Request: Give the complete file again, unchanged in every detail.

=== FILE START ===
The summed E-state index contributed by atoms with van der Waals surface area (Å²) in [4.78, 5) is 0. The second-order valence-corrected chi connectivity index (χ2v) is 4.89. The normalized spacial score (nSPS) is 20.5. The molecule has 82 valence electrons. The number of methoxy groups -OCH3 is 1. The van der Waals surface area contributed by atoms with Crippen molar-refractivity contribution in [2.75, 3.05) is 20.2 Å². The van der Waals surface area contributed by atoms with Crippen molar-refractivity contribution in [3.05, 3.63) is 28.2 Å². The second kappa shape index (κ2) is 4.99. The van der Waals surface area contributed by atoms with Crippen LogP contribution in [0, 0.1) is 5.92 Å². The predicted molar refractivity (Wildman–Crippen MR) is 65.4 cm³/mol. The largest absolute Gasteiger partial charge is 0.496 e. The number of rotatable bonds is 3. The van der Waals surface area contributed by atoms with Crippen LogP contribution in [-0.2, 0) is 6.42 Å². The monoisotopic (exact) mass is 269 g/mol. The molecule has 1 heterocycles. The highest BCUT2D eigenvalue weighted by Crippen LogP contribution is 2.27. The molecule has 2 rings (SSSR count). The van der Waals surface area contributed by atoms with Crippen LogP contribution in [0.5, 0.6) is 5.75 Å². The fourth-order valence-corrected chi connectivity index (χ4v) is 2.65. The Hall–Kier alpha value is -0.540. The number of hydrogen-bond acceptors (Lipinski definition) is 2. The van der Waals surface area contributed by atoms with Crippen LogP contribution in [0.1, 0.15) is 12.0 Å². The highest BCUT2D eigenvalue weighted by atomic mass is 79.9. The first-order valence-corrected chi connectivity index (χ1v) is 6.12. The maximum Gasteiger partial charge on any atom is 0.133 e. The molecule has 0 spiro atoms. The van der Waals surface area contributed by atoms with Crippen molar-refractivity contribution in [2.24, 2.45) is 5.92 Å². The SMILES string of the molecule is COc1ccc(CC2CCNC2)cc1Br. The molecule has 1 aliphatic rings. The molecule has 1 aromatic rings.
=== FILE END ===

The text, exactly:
The summed E-state index contributed by atoms with van der Waals surface area (Å²) in [4.78, 5) is 0. The second-order valence-corrected chi connectivity index (χ2v) is 4.89. The normalized spacial score (nSPS) is 20.5. The molecule has 82 valence electrons. The number of methoxy groups -OCH3 is 1. The van der Waals surface area contributed by atoms with Crippen molar-refractivity contribution in [2.75, 3.05) is 20.2 Å². The van der Waals surface area contributed by atoms with Crippen molar-refractivity contribution in [3.05, 3.63) is 28.2 Å². The second kappa shape index (κ2) is 4.99. The van der Waals surface area contributed by atoms with Crippen LogP contribution in [0, 0.1) is 5.92 Å². The predicted molar refractivity (Wildman–Crippen MR) is 65.4 cm³/mol. The largest absolute Gasteiger partial charge is 0.496 e. The number of rotatable bonds is 3. The van der Waals surface area contributed by atoms with Crippen LogP contribution in [-0.2, 0) is 6.42 Å². The monoisotopic (exact) mass is 269 g/mol. The molecule has 1 heterocycles. The highest BCUT2D eigenvalue weighted by Crippen LogP contribution is 2.27. The molecule has 2 rings (SSSR count). The van der Waals surface area contributed by atoms with Crippen LogP contribution in [0.5, 0.6) is 5.75 Å². The fourth-order valence-corrected chi connectivity index (χ4v) is 2.65. The Hall–Kier alpha value is -0.540. The number of hydrogen-bond acceptors (Lipinski definition) is 2. The van der Waals surface area contributed by atoms with Crippen LogP contribution in [0.1, 0.15) is 12.0 Å². The highest BCUT2D eigenvalue weighted by atomic mass is 79.9. The first-order valence-corrected chi connectivity index (χ1v) is 6.12. The maximum Gasteiger partial charge on any atom is 0.133 e. The molecule has 0 spiro atoms. The van der Waals surface area contributed by atoms with Crippen molar-refractivity contribution in [2.24, 2.45) is 5.92 Å². The SMILES string of the molecule is COc1ccc(CC2CCNC2)cc1Br. The molecule has 1 aliphatic rings. The molecule has 1 aromatic rings.